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  • In those days you could have carried Kipling around in a lunch-basket; now he fills the world.

    Mark Twain: A Biography

  • If Pomponius had kicked him in the privates and stolen his lunch-basket, this button mouth would never get excited about it to me.

    A Body In The Bath House

  • Susan B. Anthony had provided a lunch-basket, well filled, for Mrs. Lee and myself, to serve for the entire journey.

    A Woman's Life-Work — Labors and Experiences

  • "You forgot the lunch-basket, Elsie," he said, looking across at Dexie who sat facing her.

    Miss Dexie A Romance of the Provinces

  • "Oh! no trouble at all," said the affable stranger; then turning to Dexie he relieved her of her armful of wraps, with a simple "Allow me, please," and started away with Lancy, who was carrying the so far unused lunch-basket, leaving the girls to follow at their own pace.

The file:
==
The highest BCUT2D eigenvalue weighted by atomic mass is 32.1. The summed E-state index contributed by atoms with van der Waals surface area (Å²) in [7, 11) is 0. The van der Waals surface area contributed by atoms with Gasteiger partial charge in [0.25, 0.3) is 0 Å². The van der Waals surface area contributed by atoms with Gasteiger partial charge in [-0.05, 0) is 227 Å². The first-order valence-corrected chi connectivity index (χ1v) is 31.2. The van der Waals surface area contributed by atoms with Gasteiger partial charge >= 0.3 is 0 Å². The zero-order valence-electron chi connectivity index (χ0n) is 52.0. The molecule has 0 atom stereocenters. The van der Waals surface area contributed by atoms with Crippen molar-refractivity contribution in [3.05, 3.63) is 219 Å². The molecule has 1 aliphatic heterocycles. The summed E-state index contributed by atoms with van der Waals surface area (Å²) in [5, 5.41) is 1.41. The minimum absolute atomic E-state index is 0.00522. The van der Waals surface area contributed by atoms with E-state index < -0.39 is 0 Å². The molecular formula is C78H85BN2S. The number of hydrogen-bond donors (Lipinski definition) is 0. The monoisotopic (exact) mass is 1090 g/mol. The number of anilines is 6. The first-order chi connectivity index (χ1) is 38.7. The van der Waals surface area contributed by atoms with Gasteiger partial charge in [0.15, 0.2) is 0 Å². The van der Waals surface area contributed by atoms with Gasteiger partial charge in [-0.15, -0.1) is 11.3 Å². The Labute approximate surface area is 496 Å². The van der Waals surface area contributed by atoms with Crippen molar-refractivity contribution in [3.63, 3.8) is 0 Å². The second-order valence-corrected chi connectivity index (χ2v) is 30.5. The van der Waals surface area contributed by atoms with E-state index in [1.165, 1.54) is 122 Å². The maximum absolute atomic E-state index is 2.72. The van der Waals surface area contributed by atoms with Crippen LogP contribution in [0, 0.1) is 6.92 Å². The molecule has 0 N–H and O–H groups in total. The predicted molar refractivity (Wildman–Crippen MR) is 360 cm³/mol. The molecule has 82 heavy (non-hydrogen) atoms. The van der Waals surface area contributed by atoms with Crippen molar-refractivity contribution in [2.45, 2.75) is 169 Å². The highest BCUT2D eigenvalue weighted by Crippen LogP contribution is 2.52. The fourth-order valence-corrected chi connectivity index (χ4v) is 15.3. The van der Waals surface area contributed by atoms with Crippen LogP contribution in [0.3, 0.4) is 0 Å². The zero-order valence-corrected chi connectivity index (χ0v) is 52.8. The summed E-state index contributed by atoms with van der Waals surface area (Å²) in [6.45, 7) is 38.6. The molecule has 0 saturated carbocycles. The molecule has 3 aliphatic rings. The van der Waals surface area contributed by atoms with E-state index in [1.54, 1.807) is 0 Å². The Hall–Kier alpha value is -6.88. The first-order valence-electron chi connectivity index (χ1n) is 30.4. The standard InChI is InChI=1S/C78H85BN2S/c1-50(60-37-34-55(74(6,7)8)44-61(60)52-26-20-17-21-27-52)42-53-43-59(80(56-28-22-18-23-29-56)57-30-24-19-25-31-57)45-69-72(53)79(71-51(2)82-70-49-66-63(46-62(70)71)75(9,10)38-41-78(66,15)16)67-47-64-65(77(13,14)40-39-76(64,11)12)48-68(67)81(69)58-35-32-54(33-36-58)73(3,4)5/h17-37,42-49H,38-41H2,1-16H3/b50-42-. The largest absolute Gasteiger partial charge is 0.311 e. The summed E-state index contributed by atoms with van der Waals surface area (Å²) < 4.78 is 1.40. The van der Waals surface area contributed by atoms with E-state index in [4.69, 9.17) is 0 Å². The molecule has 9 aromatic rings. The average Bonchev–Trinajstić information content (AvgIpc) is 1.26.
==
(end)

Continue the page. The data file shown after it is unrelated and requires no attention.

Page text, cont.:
Miss Dexie A Romance of the Provinces

  • Had it not been for the fact that amidst the hurry of gathering up the wraps, etc., from the carriage, they had forgotten that ever-welcome addition to one's travelling paraphernalia, the lunch-basket, Hugh might have been unable to get a word from Dexie beyond the curt "good-bye" that she had already cut and dried, as it were, and ready to fling out the window at him at the last moment.

    Miss Dexie A Romance of the Provinces

  • There are the costumes to be dusted and put away, the paintbrushes to clean, the dishes and lunch-basket to be attended to.

    In and out of Three Normady Inns

  • Already the lunch-basket was packed, and as soon as the children were dressed and the breakfast eaten, it was time to start.

    Chico: the Story of a Homing Pigeon

  • Next day Madeline took Brookes, and 'The Amazing Marriage', and a lunch-basket, and went out to Mashobra, where the deodars shadow hardly any scandal at all, and the Snows come, with perceptible confidence, a little nearer.

    The Pool in the Desert

  • When I am grubbing out willows along the ravine, the grubbing-hoe, a lunch-basket well filled, and a jug of water from the deep well up there under the trees seem to be the sum total of the necessary appliances for a life of usefulness and contentment.

    Reveries of a Schoolmaster


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